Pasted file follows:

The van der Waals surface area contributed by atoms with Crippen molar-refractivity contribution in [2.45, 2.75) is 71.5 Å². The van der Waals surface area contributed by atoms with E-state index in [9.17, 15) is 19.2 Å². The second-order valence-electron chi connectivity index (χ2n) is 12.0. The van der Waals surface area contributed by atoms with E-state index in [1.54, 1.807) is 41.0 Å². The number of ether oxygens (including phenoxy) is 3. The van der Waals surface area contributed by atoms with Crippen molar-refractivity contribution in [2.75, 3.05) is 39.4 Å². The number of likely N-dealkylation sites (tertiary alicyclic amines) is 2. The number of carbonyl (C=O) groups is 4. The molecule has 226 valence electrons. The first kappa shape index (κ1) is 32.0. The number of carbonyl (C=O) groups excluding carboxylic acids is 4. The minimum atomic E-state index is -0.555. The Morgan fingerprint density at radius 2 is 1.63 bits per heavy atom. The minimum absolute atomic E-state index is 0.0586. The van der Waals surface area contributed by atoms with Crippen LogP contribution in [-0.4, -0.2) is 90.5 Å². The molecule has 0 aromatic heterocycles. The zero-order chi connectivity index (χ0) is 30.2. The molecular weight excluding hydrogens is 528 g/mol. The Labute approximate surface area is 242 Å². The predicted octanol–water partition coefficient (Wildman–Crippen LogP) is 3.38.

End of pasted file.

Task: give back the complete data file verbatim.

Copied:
The van der Waals surface area contributed by atoms with Crippen molar-refractivity contribution in [2.45, 2.75) is 71.5 Å². The van der Waals surface area contributed by atoms with E-state index in [9.17, 15) is 19.2 Å². The second-order valence-electron chi connectivity index (χ2n) is 12.0. The van der Waals surface area contributed by atoms with E-state index in [1.54, 1.807) is 41.0 Å². The number of ether oxygens (including phenoxy) is 3. The van der Waals surface area contributed by atoms with Crippen molar-refractivity contribution in [2.75, 3.05) is 39.4 Å². The number of likely N-dealkylation sites (tertiary alicyclic amines) is 2. The number of carbonyl (C=O) groups is 4. The molecule has 226 valence electrons. The first kappa shape index (κ1) is 32.0. The number of carbonyl (C=O) groups excluding carboxylic acids is 4. The minimum atomic E-state index is -0.555. The Morgan fingerprint density at radius 2 is 1.63 bits per heavy atom. The minimum absolute atomic E-state index is 0.0586. The van der Waals surface area contributed by atoms with Crippen LogP contribution in [-0.4, -0.2) is 90.5 Å². The molecule has 0 aromatic heterocycles. The zero-order chi connectivity index (χ0) is 30.2. The molecular weight excluding hydrogens is 528 g/mol. The Labute approximate surface area is 242 Å². The predicted octanol–water partition coefficient (Wildman–Crippen LogP) is 3.38.